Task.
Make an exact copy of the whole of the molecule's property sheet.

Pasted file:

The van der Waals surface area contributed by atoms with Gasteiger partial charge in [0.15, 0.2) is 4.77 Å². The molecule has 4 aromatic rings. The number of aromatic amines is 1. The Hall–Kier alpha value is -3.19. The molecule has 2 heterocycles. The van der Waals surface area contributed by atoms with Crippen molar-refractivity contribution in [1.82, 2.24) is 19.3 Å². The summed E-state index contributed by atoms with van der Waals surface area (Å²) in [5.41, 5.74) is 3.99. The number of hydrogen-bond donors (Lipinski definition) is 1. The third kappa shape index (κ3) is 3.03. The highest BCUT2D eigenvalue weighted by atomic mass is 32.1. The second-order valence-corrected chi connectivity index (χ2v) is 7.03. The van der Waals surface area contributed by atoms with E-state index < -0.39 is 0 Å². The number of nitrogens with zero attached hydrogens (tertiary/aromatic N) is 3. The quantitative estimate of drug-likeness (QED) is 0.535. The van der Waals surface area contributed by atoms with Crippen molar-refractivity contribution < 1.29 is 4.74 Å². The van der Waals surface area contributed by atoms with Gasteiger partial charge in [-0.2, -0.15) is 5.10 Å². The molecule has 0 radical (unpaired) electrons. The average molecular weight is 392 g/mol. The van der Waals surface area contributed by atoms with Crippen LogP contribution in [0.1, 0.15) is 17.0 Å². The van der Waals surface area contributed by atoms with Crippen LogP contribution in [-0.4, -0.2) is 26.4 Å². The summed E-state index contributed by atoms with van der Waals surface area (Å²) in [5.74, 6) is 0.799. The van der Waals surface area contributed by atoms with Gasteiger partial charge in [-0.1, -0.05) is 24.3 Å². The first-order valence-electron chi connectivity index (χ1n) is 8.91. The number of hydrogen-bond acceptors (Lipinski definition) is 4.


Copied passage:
The van der Waals surface area contributed by atoms with Gasteiger partial charge in [0.15, 0.2) is 4.77 Å². The molecule has 4 aromatic rings. The number of aromatic amines is 1. The Hall–Kier alpha value is -3.19. The molecule has 2 heterocycles. The van der Waals surface area contributed by atoms with Crippen molar-refractivity contribution in [1.82, 2.24) is 19.3 Å². The summed E-state index contributed by atoms with van der Waals surface area (Å²) in [5.41, 5.74) is 3.99. The number of hydrogen-bond donors (Lipinski definition) is 1. The third kappa shape index (κ3) is 3.03. The highest BCUT2D eigenvalue weighted by atomic mass is 32.1. The second-order valence-corrected chi connectivity index (χ2v) is 7.03. The van der Waals surface area contributed by atoms with E-state index < -0.39 is 0 Å². The number of nitrogens with zero attached hydrogens (tertiary/aromatic N) is 3. The quantitative estimate of drug-likeness (QED) is 0.535. The van der Waals surface area contributed by atoms with Crippen molar-refractivity contribution < 1.29 is 4.74 Å². The van der Waals surface area contributed by atoms with Gasteiger partial charge in [-0.2, -0.15) is 5.10 Å². The molecule has 0 radical (unpaired) electrons. The average molecular weight is 392 g/mol. The van der Waals surface area contributed by atoms with Crippen LogP contribution in [0.1, 0.15) is 17.0 Å². The van der Waals surface area contributed by atoms with Crippen LogP contribution in [-0.4, -0.2) is 26.4 Å². The summed E-state index contributed by atoms with van der Waals surface area (Å²) in [5.74, 6) is 0.799. The van der Waals surface area contributed by atoms with Gasteiger partial charge in [-0.1, -0.05) is 24.3 Å². The first-order valence-electron chi connectivity index (χ1n) is 8.91. The number of hydrogen-bond acceptors (Lipinski definition) is 4.